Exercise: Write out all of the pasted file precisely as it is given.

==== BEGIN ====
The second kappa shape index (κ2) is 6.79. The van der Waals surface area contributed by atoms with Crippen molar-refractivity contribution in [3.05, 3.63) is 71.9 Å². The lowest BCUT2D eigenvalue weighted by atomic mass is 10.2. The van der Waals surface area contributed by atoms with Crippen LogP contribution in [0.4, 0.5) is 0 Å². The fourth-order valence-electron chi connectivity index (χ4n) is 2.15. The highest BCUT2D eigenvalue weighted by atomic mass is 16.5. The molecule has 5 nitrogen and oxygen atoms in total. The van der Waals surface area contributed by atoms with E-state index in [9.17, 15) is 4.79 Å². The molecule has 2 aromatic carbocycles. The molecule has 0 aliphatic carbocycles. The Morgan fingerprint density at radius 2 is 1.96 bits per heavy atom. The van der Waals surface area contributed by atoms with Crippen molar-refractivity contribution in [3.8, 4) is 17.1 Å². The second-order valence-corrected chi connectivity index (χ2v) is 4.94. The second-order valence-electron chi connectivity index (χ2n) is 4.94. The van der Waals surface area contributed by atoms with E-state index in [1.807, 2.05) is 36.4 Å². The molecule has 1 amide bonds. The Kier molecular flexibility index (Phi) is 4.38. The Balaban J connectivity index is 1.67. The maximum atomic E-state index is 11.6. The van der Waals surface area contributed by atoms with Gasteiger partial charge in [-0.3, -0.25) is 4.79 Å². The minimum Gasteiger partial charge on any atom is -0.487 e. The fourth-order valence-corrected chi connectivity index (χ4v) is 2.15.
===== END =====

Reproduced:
The second kappa shape index (κ2) is 6.79. The van der Waals surface area contributed by atoms with Crippen molar-refractivity contribution in [3.05, 3.63) is 71.9 Å². The lowest BCUT2D eigenvalue weighted by atomic mass is 10.2. The van der Waals surface area contributed by atoms with Crippen LogP contribution in [0.4, 0.5) is 0 Å². The fourth-order valence-electron chi connectivity index (χ4n) is 2.15. The highest BCUT2D eigenvalue weighted by atomic mass is 16.5. The molecule has 5 nitrogen and oxygen atoms in total. The van der Waals surface area contributed by atoms with E-state index in [9.17, 15) is 4.79 Å². The molecule has 2 aromatic carbocycles. The molecule has 0 aliphatic carbocycles. The Morgan fingerprint density at radius 2 is 1.96 bits per heavy atom. The van der Waals surface area contributed by atoms with Crippen molar-refractivity contribution in [3.8, 4) is 17.1 Å². The second-order valence-corrected chi connectivity index (χ2v) is 4.94. The second-order valence-electron chi connectivity index (χ2n) is 4.94. The van der Waals surface area contributed by atoms with E-state index in [1.807, 2.05) is 36.4 Å². The molecule has 1 amide bonds. The Kier molecular flexibility index (Phi) is 4.38. The Balaban J connectivity index is 1.67. The maximum atomic E-state index is 11.6. The van der Waals surface area contributed by atoms with Gasteiger partial charge in [-0.3, -0.25) is 4.79 Å². The minimum Gasteiger partial charge on any atom is -0.487 e. The fourth-order valence-corrected chi connectivity index (χ4v) is 2.15.